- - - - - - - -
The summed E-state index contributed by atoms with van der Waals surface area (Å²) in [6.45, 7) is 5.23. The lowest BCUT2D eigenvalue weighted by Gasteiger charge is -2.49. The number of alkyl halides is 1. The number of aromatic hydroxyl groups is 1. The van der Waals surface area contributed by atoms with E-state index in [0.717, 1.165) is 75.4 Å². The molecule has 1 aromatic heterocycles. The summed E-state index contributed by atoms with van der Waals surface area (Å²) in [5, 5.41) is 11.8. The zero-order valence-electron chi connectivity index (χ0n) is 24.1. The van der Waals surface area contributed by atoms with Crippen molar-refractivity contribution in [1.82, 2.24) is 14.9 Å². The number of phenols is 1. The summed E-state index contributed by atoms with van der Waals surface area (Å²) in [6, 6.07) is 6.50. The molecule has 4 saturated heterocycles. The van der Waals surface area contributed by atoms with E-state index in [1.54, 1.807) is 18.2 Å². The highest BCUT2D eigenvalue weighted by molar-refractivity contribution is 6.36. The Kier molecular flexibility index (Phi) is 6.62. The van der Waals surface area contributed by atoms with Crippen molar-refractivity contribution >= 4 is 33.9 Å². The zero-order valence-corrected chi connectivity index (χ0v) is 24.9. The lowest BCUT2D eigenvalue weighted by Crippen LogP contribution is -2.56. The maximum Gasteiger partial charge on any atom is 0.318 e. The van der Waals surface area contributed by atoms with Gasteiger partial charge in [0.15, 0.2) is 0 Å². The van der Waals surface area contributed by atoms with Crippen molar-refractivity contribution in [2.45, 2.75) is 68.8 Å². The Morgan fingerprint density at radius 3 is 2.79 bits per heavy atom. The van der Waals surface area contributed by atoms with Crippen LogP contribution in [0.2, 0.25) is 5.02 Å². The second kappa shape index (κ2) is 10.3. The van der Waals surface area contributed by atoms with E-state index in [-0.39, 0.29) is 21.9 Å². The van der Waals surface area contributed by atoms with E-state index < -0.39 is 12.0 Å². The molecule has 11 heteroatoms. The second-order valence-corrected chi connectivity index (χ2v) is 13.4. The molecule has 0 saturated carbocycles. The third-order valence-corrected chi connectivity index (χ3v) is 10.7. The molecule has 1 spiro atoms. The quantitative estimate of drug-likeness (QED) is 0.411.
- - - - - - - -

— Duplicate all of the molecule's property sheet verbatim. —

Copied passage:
The summed E-state index contributed by atoms with van der Waals surface area (Å²) in [6.45, 7) is 5.23. The lowest BCUT2D eigenvalue weighted by Gasteiger charge is -2.49. The number of alkyl halides is 1. The number of aromatic hydroxyl groups is 1. The van der Waals surface area contributed by atoms with E-state index in [0.717, 1.165) is 75.4 Å². The molecule has 1 aromatic heterocycles. The summed E-state index contributed by atoms with van der Waals surface area (Å²) in [5, 5.41) is 11.8. The zero-order valence-electron chi connectivity index (χ0n) is 24.1. The van der Waals surface area contributed by atoms with Crippen molar-refractivity contribution in [1.82, 2.24) is 14.9 Å². The number of phenols is 1. The summed E-state index contributed by atoms with van der Waals surface area (Å²) in [6, 6.07) is 6.50. The molecule has 4 saturated heterocycles. The van der Waals surface area contributed by atoms with E-state index in [1.54, 1.807) is 18.2 Å². The highest BCUT2D eigenvalue weighted by molar-refractivity contribution is 6.36. The Kier molecular flexibility index (Phi) is 6.62. The van der Waals surface area contributed by atoms with Crippen molar-refractivity contribution >= 4 is 33.9 Å². The zero-order valence-corrected chi connectivity index (χ0v) is 24.9. The lowest BCUT2D eigenvalue weighted by Crippen LogP contribution is -2.56. The maximum Gasteiger partial charge on any atom is 0.318 e. The van der Waals surface area contributed by atoms with Gasteiger partial charge in [0.15, 0.2) is 0 Å². The van der Waals surface area contributed by atoms with Crippen molar-refractivity contribution in [2.45, 2.75) is 68.8 Å². The Morgan fingerprint density at radius 3 is 2.79 bits per heavy atom. The van der Waals surface area contributed by atoms with Crippen LogP contribution in [0.2, 0.25) is 5.02 Å². The second kappa shape index (κ2) is 10.3. The van der Waals surface area contributed by atoms with E-state index in [-0.39, 0.29) is 21.9 Å². The van der Waals surface area contributed by atoms with E-state index < -0.39 is 12.0 Å². The molecule has 11 heteroatoms. The second-order valence-corrected chi connectivity index (χ2v) is 13.4. The molecule has 0 saturated carbocycles. The third-order valence-corrected chi connectivity index (χ3v) is 10.7. The molecule has 1 spiro atoms. The quantitative estimate of drug-likeness (QED) is 0.411.